It’s as if world leaders decided to play chess, but only one move at a time for simplicity’s sake when everyone knows you can’t succeed in any complex endeavor unless you plan at least three moves ahead. (Public or private debt restricts making too many moves in advance, a fact one doesn’t need a chess or economics background to understand.) Have governments run out of ideas and decided to greenlight any cockamamie idea in order to signal magnanimity, lest residents think the king has no clothes and revolt (or worse, not pay their interest-laden bills)? 

Yes, yes, a trillion times yes. Unsustainable security spending minus commensurate trade opportunities for developing nations has muddled political brains worldwide. The result? Every politician in power thinks first about repaying debt and rolling over loans, and second about livability--another way of saying corporate and banking influence have overwhelmed governments failing to properly utilize sovereign wealth funds to harness technological innovation.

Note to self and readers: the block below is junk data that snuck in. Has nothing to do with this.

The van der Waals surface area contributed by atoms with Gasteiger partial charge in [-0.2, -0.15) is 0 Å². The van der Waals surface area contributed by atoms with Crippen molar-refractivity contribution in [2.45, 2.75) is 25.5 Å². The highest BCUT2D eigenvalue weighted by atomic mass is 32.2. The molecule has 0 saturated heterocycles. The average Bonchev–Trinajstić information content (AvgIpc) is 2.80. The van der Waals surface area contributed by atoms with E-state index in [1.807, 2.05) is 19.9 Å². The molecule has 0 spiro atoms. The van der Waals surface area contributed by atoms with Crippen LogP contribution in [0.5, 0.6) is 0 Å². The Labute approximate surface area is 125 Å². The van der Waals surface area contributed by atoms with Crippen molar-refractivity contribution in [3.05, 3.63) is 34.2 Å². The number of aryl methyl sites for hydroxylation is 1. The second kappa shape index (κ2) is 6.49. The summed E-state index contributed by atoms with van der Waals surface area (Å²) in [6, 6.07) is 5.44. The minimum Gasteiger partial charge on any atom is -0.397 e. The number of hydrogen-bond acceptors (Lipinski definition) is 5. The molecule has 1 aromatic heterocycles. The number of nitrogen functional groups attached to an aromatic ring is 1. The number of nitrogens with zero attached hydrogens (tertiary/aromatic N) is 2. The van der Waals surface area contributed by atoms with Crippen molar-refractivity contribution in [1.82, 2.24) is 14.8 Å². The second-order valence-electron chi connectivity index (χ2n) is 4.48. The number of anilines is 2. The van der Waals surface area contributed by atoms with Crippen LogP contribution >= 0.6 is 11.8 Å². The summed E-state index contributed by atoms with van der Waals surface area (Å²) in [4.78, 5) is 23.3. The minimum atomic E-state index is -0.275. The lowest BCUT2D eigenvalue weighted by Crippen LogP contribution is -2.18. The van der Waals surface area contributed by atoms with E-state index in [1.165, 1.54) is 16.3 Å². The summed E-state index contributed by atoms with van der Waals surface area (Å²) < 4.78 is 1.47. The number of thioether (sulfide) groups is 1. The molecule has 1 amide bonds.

Contrast such attitudes with this Prague, Oklahoman resident in 1971: “Don’t like meters… or taxes. We don’t need them. This is a real thrifty town. Our treasury’s got a surplus of about $334,000. We pay off a bond issue by adding $1.50 each month to everybody’s water bill.” (National Geographic, August 1971) 

How many high school graduates in any country today could explain the advantages and disadvantages in the Oklahoman’s thinking while realizing such an approach is impossible today given the long-term fiscal obligations—not just pensions—local governments have drawn?